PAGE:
2. Other than the essential elements as mentioned on question 1, what are the other important matters that the parties should note when making a contract?
Privity of contract
Under common law, a third party cannot sue or be sued regarding a contract, and only the parties to a contract can rely on the contract terms to take legal action. However, there are some exceptions to this principle, such as:
- If the contract is signed by an agent or representative on behalf of one of the parties, then that agent (who is a third party) may also bear the liability if he or she acted fraudulently or signed the contract without authorisation.
- It is common in insurance contracts to subrogate the insured person's rights to the insurance company. For example, if someone injures you and the insurance company subsequently pays your claim for the injury, then that insurance company (as a third party) can take over your legal rights to claim against the wrongdoer.
The Contracts (Rights of Third Parties) Ordinance (Cap.623 of the Laws of Hong Kong) which came into force on 1 January 2016 has reformed the common law doctrine of privity of contract. It enables a third party to enforce a term of a contract where the contract expressly provides that the third party may do so or the term purports to confer a benefit on the third party. This Ordinance applies to all Hong Kong law-governed contracts entered into on or after 1 January 2016 save for certain types of contracts (such as contracts of employment) which are expressly excluded. If the contracting parties do not want to grant rights to third parties, they should include a clause into the contract to disable the operation of this Ordinance.
Express or implied terms of a contract
Generally speaking, the contracting parties are free to agree on the terms of a contract (unless such terms are illegal). However, some of the terms may not be expressly stated on the contract. These terms, known as "implied terms", are terms that have not been orally mentioned or written down by the parties, but that are still incorporated into the contract according to the law or previous dealings between the parties.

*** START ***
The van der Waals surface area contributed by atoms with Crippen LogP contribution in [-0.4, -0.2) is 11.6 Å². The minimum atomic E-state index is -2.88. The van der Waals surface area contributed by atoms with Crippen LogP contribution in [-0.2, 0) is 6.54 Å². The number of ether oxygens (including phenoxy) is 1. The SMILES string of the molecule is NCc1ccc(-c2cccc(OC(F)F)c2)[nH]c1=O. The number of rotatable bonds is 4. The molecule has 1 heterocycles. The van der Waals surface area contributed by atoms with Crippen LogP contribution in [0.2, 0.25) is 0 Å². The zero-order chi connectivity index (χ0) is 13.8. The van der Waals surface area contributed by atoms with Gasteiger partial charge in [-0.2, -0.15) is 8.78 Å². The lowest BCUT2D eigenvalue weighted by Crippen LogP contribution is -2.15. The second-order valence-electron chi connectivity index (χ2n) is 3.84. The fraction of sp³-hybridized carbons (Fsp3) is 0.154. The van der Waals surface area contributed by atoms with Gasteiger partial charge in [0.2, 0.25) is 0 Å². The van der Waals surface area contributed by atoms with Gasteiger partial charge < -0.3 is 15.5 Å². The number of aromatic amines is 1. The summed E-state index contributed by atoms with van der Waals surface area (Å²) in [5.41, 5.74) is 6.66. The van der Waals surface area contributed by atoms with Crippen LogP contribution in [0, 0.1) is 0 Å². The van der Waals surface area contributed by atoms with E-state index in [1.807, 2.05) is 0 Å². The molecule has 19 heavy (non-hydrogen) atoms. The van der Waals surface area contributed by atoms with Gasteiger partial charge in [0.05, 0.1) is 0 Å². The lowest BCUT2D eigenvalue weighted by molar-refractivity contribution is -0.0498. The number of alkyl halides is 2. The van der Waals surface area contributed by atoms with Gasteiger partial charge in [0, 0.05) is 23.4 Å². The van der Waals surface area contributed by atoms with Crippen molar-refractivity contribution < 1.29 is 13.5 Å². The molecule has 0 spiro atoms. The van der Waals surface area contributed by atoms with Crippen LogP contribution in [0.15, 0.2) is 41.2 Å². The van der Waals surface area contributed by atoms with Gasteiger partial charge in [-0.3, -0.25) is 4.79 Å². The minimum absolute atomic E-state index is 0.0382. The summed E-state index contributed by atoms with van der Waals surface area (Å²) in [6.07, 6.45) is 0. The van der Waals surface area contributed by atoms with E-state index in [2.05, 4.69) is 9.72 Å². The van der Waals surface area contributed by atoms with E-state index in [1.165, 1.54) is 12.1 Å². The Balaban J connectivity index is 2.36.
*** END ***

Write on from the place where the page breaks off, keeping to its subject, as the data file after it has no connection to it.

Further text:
Liquidated damages (compensation)
Liquidated damages are a genuine pre-estimation of the loss or damage that would result if a certain event were to happen during the performance of the contract. A contract term that specifies liquidated damages binds the parties, whereas a "penalty clause" in the contract (i.e. when there is no genuine pre-estimation and the amount of compensation is arbitrary stated) is not binding.
Certain contracts are illegal under the law. Here are some examples: a contract to insure the life of a person in whom the insurance buyer has no insurable interest, contracts to commit a crime, contracts to corrupt public life (to bribe government officials), contracts to defraud the Inland Revenue Department, and contracts to oust the jurisdiction of the courts.
Genuine consent of the parties
There must be no threats of physical danger in the drawing up of a contract (i.e. a party cannot be forced by the other party to enter into a contract). Otherwise the contract may be voidable, in which the party who needs the protection can seek to avoid the contractual liability.
Discharge of contract
With regard to the performance of contractual duties, the law requires the parties to perform all of their obligations under the relevant contract. However, a contract may be discharged by mutual agreement, performance of contractual duties, breach or frustration (the occurrence of certain unforeseen events that make a contract impossible to perform).
(Note: This answer highlights only a few of the important issues. There may be other information that you need to know before signing a contract, in which case a lawyer is in a better position to help you.)
Formalities of a contract